Monday, 12 December 2011

You don’t always get what you want

Team Sanya during leg two, from Cape Town to Abu Dhabi
(Andrés Soriano/Team Sanya/VOR).
As if to remind all the crews that Cape Town is perched on the edge of two oceans, and that the weather can change in a shake of an umbrella, race day started cold windy and raining.

By the time the fleet docked out and said their good-byes to Cape Town the sun was shining bright and a light breeze was blowing down the coast into Table Bay.

The excited spectator fleet jostled round the 3pm start. For two of the boats this was time to re-join the race again and show their potential to the rest of the fleet after missing leg one.

Overall leader
Ironically, the overall leader Team Telefonica stalled on the line and didn’t get going for almost two minutes.

It was Abu Dhabi who blasted down the reaching leg to win the race start.

The forecast was for a baptism of fire for the fleet as they headed out into strong winds, possibly up to 30 knots. The other curve ball waiting for the fleet was the Agulhas current flowing against them.

Doing battle
This is the Indian Ocean’s version of the Gulfstream, one of the largest and strongest currents in the world.

Given what happened on the first night of leg one, none of the teams were looking forward to doing battle with huge standing waves and boat-breaking conditions.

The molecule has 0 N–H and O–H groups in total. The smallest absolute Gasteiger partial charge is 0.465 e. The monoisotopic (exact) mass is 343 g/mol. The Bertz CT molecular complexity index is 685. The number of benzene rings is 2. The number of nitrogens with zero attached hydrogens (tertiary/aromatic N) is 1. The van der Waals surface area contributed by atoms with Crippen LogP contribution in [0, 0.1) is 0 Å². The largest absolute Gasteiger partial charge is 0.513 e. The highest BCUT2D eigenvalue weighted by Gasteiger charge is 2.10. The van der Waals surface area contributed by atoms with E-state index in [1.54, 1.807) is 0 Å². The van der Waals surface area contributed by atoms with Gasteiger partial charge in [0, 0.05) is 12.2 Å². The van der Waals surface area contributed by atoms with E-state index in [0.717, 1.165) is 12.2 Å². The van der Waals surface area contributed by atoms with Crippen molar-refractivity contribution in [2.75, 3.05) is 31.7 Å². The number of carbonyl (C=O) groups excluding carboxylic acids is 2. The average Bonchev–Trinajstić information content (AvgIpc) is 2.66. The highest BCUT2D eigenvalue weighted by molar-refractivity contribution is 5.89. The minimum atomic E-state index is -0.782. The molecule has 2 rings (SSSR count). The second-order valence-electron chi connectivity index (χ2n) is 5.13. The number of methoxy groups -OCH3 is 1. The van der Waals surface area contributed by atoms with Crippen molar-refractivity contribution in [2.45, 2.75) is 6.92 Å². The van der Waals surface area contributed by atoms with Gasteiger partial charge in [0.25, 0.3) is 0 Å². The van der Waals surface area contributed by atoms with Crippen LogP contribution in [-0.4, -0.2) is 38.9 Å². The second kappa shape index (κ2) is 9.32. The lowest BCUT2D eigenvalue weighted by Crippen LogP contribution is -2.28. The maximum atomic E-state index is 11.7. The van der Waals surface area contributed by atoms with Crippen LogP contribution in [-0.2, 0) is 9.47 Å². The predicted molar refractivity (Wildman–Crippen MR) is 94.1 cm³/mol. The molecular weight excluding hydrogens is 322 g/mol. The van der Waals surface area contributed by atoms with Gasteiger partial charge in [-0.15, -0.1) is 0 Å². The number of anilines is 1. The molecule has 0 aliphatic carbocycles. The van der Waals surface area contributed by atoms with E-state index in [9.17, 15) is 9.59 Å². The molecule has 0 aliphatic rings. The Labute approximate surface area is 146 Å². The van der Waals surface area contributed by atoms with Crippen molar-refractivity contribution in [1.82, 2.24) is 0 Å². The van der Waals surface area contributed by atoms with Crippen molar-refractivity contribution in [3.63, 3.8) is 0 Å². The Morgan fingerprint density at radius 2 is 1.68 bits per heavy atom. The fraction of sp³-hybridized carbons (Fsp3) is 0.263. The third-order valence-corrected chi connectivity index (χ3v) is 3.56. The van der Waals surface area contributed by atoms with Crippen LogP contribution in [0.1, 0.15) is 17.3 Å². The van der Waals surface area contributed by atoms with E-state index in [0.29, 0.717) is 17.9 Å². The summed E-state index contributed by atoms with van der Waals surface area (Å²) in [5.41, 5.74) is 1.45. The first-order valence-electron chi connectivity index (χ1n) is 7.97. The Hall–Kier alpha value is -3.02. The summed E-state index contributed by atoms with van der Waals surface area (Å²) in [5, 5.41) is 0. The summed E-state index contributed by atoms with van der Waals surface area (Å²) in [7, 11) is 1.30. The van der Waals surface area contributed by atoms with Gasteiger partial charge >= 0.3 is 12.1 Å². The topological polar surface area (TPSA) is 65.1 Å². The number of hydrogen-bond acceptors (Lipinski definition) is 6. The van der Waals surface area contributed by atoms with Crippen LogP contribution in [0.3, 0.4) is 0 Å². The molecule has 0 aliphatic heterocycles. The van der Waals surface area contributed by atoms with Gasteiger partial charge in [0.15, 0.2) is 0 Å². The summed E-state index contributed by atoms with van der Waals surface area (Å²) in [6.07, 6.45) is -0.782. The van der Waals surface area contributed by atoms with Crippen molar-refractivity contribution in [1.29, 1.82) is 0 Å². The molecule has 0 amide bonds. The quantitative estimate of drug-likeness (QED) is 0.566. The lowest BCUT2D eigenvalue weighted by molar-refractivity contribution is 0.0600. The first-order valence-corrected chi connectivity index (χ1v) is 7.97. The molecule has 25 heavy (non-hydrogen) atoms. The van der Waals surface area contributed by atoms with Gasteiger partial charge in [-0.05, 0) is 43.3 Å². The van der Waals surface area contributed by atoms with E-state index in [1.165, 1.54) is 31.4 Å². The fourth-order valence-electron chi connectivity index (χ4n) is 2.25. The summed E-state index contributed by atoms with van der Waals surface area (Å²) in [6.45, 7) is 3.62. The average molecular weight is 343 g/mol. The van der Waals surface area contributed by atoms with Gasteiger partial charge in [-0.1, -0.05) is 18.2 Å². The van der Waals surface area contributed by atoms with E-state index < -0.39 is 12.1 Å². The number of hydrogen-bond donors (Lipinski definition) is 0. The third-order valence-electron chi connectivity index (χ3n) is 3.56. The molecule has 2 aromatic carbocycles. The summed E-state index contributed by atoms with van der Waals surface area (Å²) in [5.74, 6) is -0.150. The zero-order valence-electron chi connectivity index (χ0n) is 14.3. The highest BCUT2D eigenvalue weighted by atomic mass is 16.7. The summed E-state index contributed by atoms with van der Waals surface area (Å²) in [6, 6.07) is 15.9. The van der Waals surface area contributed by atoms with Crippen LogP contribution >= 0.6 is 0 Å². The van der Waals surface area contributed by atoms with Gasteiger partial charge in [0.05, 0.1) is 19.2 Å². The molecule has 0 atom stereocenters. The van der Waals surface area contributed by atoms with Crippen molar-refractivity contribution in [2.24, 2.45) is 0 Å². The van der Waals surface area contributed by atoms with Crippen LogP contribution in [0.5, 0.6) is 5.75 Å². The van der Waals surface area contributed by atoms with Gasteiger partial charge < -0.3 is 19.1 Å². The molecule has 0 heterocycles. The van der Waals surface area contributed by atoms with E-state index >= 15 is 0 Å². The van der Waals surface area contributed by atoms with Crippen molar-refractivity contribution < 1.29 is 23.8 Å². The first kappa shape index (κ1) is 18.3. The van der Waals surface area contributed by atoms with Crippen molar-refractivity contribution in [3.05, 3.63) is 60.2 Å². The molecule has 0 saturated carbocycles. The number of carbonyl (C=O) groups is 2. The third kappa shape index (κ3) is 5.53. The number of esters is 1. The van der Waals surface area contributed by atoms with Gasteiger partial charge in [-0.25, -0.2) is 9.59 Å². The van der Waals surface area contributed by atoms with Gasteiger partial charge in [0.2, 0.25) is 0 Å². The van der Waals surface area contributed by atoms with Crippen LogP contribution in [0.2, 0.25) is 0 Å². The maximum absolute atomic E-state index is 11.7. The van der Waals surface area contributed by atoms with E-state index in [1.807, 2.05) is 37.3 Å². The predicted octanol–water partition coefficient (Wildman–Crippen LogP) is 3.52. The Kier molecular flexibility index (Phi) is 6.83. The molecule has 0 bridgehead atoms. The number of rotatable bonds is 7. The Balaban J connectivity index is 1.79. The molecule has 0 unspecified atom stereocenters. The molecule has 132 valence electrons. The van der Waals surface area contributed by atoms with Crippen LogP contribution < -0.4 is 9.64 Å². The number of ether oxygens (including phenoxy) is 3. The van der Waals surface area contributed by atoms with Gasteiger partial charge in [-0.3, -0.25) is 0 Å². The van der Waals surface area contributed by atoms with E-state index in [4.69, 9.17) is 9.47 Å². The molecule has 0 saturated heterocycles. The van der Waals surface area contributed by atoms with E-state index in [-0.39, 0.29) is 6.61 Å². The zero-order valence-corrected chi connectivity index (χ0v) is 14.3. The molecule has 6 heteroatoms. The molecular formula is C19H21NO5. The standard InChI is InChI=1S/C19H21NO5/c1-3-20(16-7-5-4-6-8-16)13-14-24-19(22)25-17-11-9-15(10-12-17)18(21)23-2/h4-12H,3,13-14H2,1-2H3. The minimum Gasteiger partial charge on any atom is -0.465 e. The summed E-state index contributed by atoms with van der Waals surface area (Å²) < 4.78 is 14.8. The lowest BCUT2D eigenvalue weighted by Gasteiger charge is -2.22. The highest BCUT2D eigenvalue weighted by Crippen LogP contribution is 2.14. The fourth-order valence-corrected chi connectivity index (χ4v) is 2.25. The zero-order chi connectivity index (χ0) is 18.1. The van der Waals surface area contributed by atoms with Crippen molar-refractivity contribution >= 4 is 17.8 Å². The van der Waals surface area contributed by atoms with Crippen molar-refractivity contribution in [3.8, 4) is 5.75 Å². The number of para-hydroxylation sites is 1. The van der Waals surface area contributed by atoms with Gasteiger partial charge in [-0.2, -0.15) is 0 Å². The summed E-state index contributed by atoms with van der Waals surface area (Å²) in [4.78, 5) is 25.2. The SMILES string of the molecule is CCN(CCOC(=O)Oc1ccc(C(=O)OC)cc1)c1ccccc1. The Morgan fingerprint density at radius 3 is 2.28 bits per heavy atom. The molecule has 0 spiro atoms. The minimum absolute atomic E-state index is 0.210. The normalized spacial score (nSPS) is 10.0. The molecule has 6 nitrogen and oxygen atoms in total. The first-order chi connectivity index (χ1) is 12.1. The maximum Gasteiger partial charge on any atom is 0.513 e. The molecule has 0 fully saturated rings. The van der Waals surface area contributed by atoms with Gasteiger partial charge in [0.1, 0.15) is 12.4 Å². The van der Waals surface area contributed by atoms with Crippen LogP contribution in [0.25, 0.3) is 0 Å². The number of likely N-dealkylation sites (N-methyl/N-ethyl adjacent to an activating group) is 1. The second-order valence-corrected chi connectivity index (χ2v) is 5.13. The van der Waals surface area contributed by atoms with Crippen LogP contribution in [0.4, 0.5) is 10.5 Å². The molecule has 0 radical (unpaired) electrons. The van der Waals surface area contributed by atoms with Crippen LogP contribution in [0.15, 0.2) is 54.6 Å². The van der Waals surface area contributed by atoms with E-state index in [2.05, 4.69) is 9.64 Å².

As I awoke this morning and eagerly switched on the race tracker I could see that they had had a very quiet night indeed. Presently they are short tacking up the coast in winds only averaging one knot.

No wind
Ian Walker, skipper of Abu Dhabi Ocean Racing, said: “We made a great exit from Table Bay and built a nice lead before getting swallowed up by the fleet as we sat in no wind further up the coast.

“We have only managed to sail 0.6 nautical miles in the last two hours and have been sitting bobbing up and down looking at the notorious Cape of Good Hope for about 10 hours.”

This must be hugely frustrating for them. To make matters worse, the adverse current is sometimes washing them closer to the rocky shore and dangerous outcrops.

Sluiced backwards
So light were the conditions that Team Telefónica were forced to put down their anchor to avoid being sluiced backwards.

If you expect sun you get rain - expect wind and you get drifting conditions. I guess this is what the Volvo Ocean Race is all about - “life at the extreme”.

Mark Covell

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